Masdar signs agreement for major green hydrogen projects in Egypt

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Masdar says the abundance of solar and wind power in Egypt “will enable the production of renewable energy at a very competitive cost – a key enabler for the production of green hydrogen.”

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Masdar of the United Arab Emirates and Hassan Allam Utilities of Egypt have signed agreements with Egyptian state-backed organizations that will see the parties work together on the development of large-scale green hydrogen projects.

In an announcement on Sunday, Masdar – which is owned by Abu Dhabi state fund Mubadala – said the two deals were for facilities for the Mediterranean coast and the Suez Canal Economic Zone.

Projects in Egypt aim for an electrolyser capacity of 4 gigawatts by 2030, with production of up to 480,000 tons of green hydrogen per year.

Described by the International Energy Agency as a “versatile energy carrier”, hydrogen has a diverse range of applications and can be deployed in sectors such as industry and transport.

It can be produced in several ways. One method is to use electrolysis, with an electric current splitting water into oxygen and hydrogen.

If the electricity used in this process comes from a renewable source such as wind or solar, some call it green or renewable hydrogen.

Although some quarters are raving about the potential of hydrogen, the vast majority of its production is currently based on fossil fuels.

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“Masdar and Hassan Allam Utilities see Egypt as a hub for green hydrogen production, targeting the bunkering market, exporting to Europe and boosting local industry,” Masdar said in a statement. communicated.

“Egypt benefits from abundant solar and wind resources which enable the production of renewable energy at a very competitive cost – a key enabler for the production of green hydrogen,” he added. “Egypt is also located near markets where demand for green hydrogen is expected to grow the most, providing strong export opportunities.”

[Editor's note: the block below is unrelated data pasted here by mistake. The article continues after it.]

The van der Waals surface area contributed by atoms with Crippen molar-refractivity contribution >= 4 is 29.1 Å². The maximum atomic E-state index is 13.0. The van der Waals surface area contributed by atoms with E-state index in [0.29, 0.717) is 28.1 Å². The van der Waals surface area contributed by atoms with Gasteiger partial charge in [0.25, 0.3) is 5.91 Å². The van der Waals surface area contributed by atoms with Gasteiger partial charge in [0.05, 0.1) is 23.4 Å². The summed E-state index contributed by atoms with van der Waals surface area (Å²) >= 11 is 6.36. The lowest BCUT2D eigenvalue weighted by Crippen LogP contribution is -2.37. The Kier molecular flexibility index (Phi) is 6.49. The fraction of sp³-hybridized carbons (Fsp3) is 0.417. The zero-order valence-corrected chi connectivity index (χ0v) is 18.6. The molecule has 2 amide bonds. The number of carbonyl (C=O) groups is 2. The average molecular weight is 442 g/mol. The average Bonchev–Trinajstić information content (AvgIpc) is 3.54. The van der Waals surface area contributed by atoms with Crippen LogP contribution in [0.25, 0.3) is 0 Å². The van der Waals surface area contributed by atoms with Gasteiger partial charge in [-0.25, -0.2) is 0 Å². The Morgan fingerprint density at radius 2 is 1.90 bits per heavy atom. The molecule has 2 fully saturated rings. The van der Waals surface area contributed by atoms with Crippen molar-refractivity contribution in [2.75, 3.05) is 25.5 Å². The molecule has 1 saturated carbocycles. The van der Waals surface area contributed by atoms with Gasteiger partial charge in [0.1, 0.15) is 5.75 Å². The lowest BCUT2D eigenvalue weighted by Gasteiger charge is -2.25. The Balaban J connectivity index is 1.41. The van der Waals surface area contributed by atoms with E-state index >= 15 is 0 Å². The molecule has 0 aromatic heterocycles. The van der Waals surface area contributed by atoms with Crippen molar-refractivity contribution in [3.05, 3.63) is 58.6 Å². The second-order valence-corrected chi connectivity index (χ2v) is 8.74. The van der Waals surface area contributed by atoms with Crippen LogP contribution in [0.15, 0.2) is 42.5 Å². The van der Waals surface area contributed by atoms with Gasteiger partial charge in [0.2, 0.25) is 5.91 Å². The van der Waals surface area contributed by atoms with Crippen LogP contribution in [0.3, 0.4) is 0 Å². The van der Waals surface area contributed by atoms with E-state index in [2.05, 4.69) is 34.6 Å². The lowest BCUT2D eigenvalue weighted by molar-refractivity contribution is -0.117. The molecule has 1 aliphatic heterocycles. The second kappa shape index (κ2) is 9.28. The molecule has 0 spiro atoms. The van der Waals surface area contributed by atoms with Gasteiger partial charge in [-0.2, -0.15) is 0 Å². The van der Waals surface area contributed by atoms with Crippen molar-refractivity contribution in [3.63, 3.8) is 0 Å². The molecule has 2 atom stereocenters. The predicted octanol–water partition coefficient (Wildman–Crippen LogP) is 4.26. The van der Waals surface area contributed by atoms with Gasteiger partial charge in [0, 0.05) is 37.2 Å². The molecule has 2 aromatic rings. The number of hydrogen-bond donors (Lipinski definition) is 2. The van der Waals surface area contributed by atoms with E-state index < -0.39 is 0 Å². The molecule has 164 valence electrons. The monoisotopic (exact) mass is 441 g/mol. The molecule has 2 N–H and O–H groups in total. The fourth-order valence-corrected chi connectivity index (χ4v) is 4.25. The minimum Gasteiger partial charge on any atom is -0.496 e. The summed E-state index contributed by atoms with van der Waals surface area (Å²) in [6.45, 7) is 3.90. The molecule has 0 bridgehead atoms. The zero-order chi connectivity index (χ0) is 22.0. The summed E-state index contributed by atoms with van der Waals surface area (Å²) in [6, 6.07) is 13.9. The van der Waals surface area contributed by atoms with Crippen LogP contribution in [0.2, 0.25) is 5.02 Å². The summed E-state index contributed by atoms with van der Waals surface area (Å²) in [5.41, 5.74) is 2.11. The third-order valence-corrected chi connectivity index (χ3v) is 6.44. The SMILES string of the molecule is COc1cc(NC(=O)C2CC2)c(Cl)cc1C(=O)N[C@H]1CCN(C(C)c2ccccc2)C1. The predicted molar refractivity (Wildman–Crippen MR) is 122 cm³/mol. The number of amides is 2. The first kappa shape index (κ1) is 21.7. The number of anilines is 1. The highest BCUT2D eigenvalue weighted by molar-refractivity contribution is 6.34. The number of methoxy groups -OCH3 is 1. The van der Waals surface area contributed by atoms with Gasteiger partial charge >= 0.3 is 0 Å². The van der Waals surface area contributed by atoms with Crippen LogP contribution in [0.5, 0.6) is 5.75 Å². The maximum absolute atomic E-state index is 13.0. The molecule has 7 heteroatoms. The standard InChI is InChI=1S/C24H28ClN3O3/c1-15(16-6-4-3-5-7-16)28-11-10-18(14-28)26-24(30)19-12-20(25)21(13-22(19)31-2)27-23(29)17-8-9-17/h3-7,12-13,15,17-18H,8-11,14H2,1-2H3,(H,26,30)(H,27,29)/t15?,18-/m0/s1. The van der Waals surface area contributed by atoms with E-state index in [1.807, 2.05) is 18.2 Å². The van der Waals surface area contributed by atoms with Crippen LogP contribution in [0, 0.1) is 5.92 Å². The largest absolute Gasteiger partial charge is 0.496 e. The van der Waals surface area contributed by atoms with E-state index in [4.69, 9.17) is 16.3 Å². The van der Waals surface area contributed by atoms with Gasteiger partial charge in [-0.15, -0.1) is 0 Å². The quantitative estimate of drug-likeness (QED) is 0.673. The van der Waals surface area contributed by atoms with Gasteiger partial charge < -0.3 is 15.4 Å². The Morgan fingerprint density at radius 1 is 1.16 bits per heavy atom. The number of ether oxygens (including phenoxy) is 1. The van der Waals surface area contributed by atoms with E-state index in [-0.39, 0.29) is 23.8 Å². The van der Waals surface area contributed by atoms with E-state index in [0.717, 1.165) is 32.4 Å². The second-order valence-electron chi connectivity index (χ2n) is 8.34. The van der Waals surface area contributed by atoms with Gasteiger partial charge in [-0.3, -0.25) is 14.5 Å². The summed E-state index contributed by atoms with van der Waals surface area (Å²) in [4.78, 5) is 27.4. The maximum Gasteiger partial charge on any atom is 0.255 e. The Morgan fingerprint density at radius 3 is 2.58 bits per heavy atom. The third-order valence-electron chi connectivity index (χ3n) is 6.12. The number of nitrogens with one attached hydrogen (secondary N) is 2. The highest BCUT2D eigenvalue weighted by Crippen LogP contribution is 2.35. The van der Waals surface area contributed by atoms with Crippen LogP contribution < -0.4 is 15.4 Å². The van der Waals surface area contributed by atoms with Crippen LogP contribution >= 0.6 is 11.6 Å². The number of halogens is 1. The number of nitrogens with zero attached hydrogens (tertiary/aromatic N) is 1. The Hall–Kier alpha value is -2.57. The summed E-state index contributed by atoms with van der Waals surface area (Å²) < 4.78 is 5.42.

Masdar’s mention of Europe is instructive and illustrates how the hydrogen sector could grow in the years to come as major economies attempt to decarbonise.

In July 2021, the CEO of Italian company Snam laid out a vision for the future of hydrogen, saying the “beauty” of it was that it could be easily stored and transported.

Speaking to CNBC’s “Squawk Box Europe,” Marco Alverà explained how current systems would be used to facilitate the delivery of hydrogen produced from renewable sources as well as biofuels.

“Right now, if you turn on your heating in Italy, the gas comes from Russia, from Siberia, in pipelines,” he said.

“Tomorrow we will have hydrogen produced in North Africa, in the North Sea, with solar and wind resources,” Alverà said. “And that hydrogen can travel through the existing pipeline.”

For its part, the executive arm of the European Union, the European Commission, has presented plans to install 40 GW of renewable hydrogen electrolyzer capacity in the EU by 2030.

Alongside this target, the commission’s plan also envisages an additional 40 GW “in Europe’s Neighborhood” which would “export to the EU”.

In recent years, many companies have looked into the subject of hydrogen.

In a recent interview with CNBC, Michele DellaVigna, head of Goldman Sachs’ commodity equities business unit for EMEA, sought to underscore the important role he thinks this will have going forward.

“If we’re going to get to net zero, we can’t do it through renewable energy alone,” he said.

“We need something that takes on the current role of natural gas, especially to deal with seasonality and intermittency, and that’s hydrogen,” DellaVigna explained, going on to describe hydrogen as “a very powerful”.

The key, he said, was to “produce it without CO2 emissions. And that’s why we talk about green, we talk about blue hydrogen.”

Blue hydrogen refers to hydrogen produced from natural gas – a fossil fuel – with the CO2 emissions generated during the process captured and stored. There has been a charged debate about the role that blue hydrogen can play in decarbonizing society.

“Whether we do it with electrolysis or with carbon capture, we have to generate hydrogen in a clean way,” DellaVigna said. “And once we have that, I think we will have a solution that could become, one day, at least 15% of the world’s energy markets, which means that it will be … a market of more than one trillion dollars a year.”

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